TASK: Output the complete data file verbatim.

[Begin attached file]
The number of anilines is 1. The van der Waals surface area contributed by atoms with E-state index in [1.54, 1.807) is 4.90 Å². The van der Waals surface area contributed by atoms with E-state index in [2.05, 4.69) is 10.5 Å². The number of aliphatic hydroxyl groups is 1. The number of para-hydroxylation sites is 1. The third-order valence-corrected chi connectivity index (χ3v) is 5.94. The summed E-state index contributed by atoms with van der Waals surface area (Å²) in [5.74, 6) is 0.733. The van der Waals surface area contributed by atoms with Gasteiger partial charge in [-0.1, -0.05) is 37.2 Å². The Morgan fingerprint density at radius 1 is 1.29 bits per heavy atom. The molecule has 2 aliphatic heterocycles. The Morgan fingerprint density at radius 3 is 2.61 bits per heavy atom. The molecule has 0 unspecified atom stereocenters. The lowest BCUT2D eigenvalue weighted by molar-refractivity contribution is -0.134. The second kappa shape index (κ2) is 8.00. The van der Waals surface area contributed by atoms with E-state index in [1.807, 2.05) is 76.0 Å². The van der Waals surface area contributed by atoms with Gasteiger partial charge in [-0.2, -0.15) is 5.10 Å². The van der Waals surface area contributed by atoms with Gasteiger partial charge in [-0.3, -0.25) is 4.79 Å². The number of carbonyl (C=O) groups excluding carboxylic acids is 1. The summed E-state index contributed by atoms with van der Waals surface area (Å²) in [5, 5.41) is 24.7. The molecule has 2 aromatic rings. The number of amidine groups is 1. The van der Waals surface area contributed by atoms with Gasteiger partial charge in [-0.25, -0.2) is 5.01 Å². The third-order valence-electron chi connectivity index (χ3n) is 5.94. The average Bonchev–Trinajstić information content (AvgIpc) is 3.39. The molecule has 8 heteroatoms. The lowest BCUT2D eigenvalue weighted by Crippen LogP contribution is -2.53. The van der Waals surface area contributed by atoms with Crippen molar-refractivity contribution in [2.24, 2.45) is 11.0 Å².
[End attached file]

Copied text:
The number of anilines is 1. The van der Waals surface area contributed by atoms with E-state index in [1.54, 1.807) is 4.90 Å². The van der Waals surface area contributed by atoms with E-state index in [2.05, 4.69) is 10.5 Å². The number of aliphatic hydroxyl groups is 1. The number of para-hydroxylation sites is 1. The third-order valence-corrected chi connectivity index (χ3v) is 5.94. The summed E-state index contributed by atoms with van der Waals surface area (Å²) in [5.74, 6) is 0.733. The van der Waals surface area contributed by atoms with Gasteiger partial charge in [-0.1, -0.05) is 37.2 Å². The Morgan fingerprint density at radius 1 is 1.29 bits per heavy atom. The molecule has 2 aliphatic heterocycles. The Morgan fingerprint density at radius 3 is 2.61 bits per heavy atom. The molecule has 0 unspecified atom stereocenters. The lowest BCUT2D eigenvalue weighted by molar-refractivity contribution is -0.134. The second kappa shape index (κ2) is 8.00. The van der Waals surface area contributed by atoms with E-state index in [1.807, 2.05) is 76.0 Å². The van der Waals surface area contributed by atoms with Gasteiger partial charge in [-0.2, -0.15) is 5.10 Å². The van der Waals surface area contributed by atoms with Gasteiger partial charge in [-0.3, -0.25) is 4.79 Å². The number of carbonyl (C=O) groups excluding carboxylic acids is 1. The summed E-state index contributed by atoms with van der Waals surface area (Å²) in [5, 5.41) is 24.7. The molecule has 2 aromatic rings. The number of amidine groups is 1. The van der Waals surface area contributed by atoms with Gasteiger partial charge in [-0.25, -0.2) is 5.01 Å². The third-order valence-electron chi connectivity index (χ3n) is 5.94. The average Bonchev–Trinajstić information content (AvgIpc) is 3.39. The molecule has 8 heteroatoms. The lowest BCUT2D eigenvalue weighted by Crippen LogP contribution is -2.53. The van der Waals surface area contributed by atoms with Crippen molar-refractivity contribution in [2.24, 2.45) is 11.0 Å².